Click on the images help you identify an Black maple.
Resembles sugar maple so closely that some botanists consider it a variety of the latter rather than a separate species. However, because it shows quite distinct characteristics, it can be considered a separate species. Although commonly smaller than the sugar maple, it can reach heights of 80' to 100' with a diameter of 24" to 36"; when grown in the open, it has a tall, dense, compact crown, but in the forest a tall trunk supports a shallow, flat-topped crown.
On young trunks and on branches, the bark is thin, smooth, and pale gray; on old trunks it is deeply furrowed and dark. Twigs are usually stouter than those of sugar maple and have conspicuous warty lenticels.
Simple, opposite on stem, usually three lobed (a characteristic that further helps to distinguish this tree from sugar maple) with each lobe tapering to a slender point; smooth or wavy margins; drooping sides; dark green above, yellowish green below; yellow, orange, or deep red in autumn.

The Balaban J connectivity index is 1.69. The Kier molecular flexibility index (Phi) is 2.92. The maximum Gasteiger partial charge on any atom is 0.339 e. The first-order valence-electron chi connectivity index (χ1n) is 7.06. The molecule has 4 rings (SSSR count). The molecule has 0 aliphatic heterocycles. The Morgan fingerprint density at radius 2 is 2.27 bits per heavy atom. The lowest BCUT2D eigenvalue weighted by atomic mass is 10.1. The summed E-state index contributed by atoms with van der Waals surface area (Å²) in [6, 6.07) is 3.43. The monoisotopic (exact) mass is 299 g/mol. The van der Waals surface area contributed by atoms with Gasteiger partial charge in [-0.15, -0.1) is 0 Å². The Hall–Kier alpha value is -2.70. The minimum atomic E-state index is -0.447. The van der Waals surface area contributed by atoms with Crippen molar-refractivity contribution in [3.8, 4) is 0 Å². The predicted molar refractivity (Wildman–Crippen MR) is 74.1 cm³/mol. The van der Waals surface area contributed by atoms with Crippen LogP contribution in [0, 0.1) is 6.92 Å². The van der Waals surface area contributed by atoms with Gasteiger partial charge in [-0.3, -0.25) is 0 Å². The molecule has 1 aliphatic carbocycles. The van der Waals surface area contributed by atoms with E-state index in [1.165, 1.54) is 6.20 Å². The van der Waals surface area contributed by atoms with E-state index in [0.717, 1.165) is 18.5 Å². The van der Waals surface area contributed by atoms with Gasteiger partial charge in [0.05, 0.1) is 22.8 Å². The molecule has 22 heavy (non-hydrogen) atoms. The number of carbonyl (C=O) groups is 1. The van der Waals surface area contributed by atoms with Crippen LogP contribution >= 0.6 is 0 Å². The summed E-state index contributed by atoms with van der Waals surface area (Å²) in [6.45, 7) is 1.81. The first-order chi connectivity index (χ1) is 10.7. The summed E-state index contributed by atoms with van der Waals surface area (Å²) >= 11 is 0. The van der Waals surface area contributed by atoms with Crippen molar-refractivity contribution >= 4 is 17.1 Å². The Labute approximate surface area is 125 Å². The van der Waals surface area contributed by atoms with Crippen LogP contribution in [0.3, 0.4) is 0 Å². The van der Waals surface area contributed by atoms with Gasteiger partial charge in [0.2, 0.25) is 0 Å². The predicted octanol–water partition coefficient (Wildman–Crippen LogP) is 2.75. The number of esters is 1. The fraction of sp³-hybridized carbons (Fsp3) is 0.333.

Samara occurring in double-winged, U-shaped pairs; the wings, about an inch long, are slightly more divergent than those of sugar maple; a smooth, bright red brown seed is enclosed at the base of each wing.
Southeastern and south-central Minnesota; shade tolerant, slow growing.
Similar to that of sugar maple and used for the same purposes, both woods being sold as hard maple; also used for the production of maple syrup and sugar; desirable as a shade or ornamental tree because of its dense foliage and fall coloring of bright yellow, orange, or scarlet.